First Lord of the Admiralty

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The First Lord of the Admiralty was the equivalent of a Secretary of State for the Department of Admiralty and political head of the Royal Navy and acted as the government's adviser on naval affairs, The office was established in 1625 following the creation of the Board of Admiralty of which he was chairman and head of the board. The office existed until 1964 when admiralty along with two other service ministries were unified into the Ministry of Defence.[1]

History

Possibly one of the earliest permanent government posts (as opposed to being part of the monarch's household), the holder was the political head of the Admiralty and Marine Affairs Office, then later the Department of Admiralty that oversaw the Royal Navy by virtue of being the President of the Board of Commissioners for Exercising the Office of Lord High Admiral (the Admiralty Board). The post was always part of the Cabinet. From the early 1800s the post was held by a civilian (previously officers of the Royal Navy had also been able to occupy the post). The post of First Lord of the Admiralty was abolished when the Admiralty, War Office, Ministry of Defence and Air Ministry were merged to form the new Ministry of Defence in 1964.[2] In his official capacity he was the equivalent of a Secretary of State following the merger into the MOD his office became a junior Minister of State called the Minister of State for the Royal Navy.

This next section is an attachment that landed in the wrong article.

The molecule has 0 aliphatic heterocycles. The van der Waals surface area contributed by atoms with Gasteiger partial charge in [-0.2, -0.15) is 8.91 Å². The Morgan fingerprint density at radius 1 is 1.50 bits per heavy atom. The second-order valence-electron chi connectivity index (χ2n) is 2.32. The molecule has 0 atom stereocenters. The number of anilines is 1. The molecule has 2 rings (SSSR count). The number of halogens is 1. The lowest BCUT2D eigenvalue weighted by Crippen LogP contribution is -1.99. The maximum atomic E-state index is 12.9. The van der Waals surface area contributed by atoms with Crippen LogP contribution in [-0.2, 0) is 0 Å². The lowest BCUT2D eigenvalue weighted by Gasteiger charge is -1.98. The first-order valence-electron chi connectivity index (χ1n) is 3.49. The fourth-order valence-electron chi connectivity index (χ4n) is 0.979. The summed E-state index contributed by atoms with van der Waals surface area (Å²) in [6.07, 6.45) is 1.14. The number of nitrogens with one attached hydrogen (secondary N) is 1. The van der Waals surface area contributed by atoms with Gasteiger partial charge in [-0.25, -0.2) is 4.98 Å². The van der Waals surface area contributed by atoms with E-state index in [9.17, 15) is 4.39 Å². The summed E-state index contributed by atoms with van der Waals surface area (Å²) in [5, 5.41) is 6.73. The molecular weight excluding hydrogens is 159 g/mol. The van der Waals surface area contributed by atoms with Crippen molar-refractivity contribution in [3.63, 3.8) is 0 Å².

First Lords of the Admiralty

Formally his office title has been known by different names see list below:

  1. First Lord of the Admiralty of England, 1628–1702.
  2. First Lord of the Admiralty of Great Britain, 1707–1801.
  3. First Lord of the Admiralty of the United Kingdom, 1801–1964.

Footnotes

  1. Archives, The National. "Senior Cabinet posts". www.nationalarchives.gov.uk. Kew, London: National Archives UK. Retrieved 13 September 2019.
  2. National Archives UK